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Window Vent Mod- Louvered Ventilators- Fabrication Lessons Learned


dhaig
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I recently undertook fabrication of a set of louvered ventilators for the three side windows of our LEII, following the excellent design posted by @csevel.  I want to share some lessons learned for others who may want to fabricate a set for their Ollies.
 
The window vent consists of two main parts, a purchased louver ventilator and a custom made acrylic mounting plate, shaped to fit a partial window opening, into which the louver is mounted.
 
I executed the fabrication a bit differently from @csevel.  Since I wanted to produce a set of three louvered ventilators, I made a template using 1/4" medium density fiberboard (MDF) for the mounting plate.  I, too, used one of the window screens as a guide for the edge contours of the template to match the sliding windows and frames.  The final mounting plate template is 16-3/8" tall and 6-5/8" wide at the midpoint.  The rectangular opening is 3-½" wide x 12-1/16" tall.
 
After tracing the screen contour for the vertical edges of the template, I clamped the window screen to the MDF and used the screen as a template for my router to follow, to cut the shape.
 
Cutting external edges of MDF template
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I had purchased the White Water Plastic 5-Slotted Louvered Ventilators from Amazon, although they are now shown as unavailable.  I recommend searching for other sources, such as West Marine.  It appears the same product is sold under multiple brand names.
 
I used one of the purchased louvered ventilators to determine the size of the rectangular opening required in my MDF template and centered the outline for the opening.  Note the rear of the louvered ventilator is tapered, so the opening needs to be large enough to accept the entire rear projection through the MDF mounting plate template, with the flange of the louver meeting the mounting plate.  The rear projection also has two reinforcing ribs on each of the long sides and one each on top and bottom, which require notching the sides of the opening for clearance.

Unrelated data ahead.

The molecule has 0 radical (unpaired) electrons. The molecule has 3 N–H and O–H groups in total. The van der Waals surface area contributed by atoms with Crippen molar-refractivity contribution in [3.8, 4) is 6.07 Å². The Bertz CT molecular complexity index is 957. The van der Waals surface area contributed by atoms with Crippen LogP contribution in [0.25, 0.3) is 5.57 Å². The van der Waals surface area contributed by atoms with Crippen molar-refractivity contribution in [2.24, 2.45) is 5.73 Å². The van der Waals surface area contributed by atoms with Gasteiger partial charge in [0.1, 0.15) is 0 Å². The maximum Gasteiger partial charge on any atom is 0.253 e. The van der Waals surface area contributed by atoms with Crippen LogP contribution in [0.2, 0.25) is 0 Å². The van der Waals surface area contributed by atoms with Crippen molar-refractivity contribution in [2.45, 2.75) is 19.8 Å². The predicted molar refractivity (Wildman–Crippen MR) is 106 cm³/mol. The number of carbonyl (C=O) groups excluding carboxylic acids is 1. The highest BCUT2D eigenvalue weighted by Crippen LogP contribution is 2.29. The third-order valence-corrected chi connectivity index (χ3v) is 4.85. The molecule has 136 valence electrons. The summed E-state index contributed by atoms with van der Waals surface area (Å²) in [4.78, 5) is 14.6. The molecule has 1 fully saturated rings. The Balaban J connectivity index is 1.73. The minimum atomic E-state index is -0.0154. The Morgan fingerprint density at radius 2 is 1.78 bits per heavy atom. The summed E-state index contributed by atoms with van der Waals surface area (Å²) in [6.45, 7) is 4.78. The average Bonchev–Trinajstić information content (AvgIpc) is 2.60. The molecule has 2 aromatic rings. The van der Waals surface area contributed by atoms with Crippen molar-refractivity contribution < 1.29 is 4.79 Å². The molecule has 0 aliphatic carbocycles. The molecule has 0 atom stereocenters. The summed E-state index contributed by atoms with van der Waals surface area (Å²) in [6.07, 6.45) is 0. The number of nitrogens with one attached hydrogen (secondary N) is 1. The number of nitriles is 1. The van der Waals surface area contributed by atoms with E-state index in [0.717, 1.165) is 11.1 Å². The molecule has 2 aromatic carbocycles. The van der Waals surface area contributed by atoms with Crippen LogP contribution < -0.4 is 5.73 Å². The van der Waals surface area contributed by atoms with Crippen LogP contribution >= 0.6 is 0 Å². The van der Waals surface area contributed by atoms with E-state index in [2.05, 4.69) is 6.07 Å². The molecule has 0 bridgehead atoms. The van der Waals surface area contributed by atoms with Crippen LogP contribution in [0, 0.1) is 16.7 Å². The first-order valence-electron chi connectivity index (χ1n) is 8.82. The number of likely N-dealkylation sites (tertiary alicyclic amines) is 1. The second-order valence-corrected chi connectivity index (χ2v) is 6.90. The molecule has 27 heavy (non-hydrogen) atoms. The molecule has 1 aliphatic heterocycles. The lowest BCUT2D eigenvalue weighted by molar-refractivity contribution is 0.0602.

To cut out the rectangular opening in the MDF template, I first tried to use my router, but found it very difficult to control the router and tried various guides, unsuccessfully.  Achieving accurate cuts freehand with the router was also very difficult.  In retrospect, using a router table to cut the opening rectangle would not be too difficult if done with straight outer edges, prior to cutting the outer edge curves.
 
Frustrated by my lack of skill with the router, I switched to using a scroll saw to cut the rectangular opening in the mounting plate.  This requires drilling a starter hole inside the rectangle, then inserting the scroll saw blade.  
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The scroll saw proved very useful in making accurate cuts to make the MDF template.  I tried to cut the rectangular opening as accurately as possible, which was relatively easy to do.  If a scroll saw is not available, I recommend using a high quality hand held jigsaw as another option.
 
After cutting the outer curved edges and rectangular opening in the template, I sanded the edges smooth and inserted one of the louvers into the template to test for fit.  I used blue painter's tape to hold the louver in the template while testing the fit in the window opening.
 
Test fitting the MDF template and louver
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I inserted the MDF template and louver into the window opening to verify the curved side abutting the window fit closely, with as small a gap as possible.  I made slight adjustments to the template with a belt sander mounted upside down on a work table.  I also verified the template could be inserted into the window track while inside the trailer, without  requiring removal of the window shades or screen.  While inside the trailer, position the mounting plate and louver through the window opening and tilt the top topward the upper screen track. The mounting plate is first inserted into the upper track of the screen, then placing the bottom of the plate into the lower window track, then moving the top of the mounting plate from the screen track into the window track. Sounds confusing, but works easily after a few tries.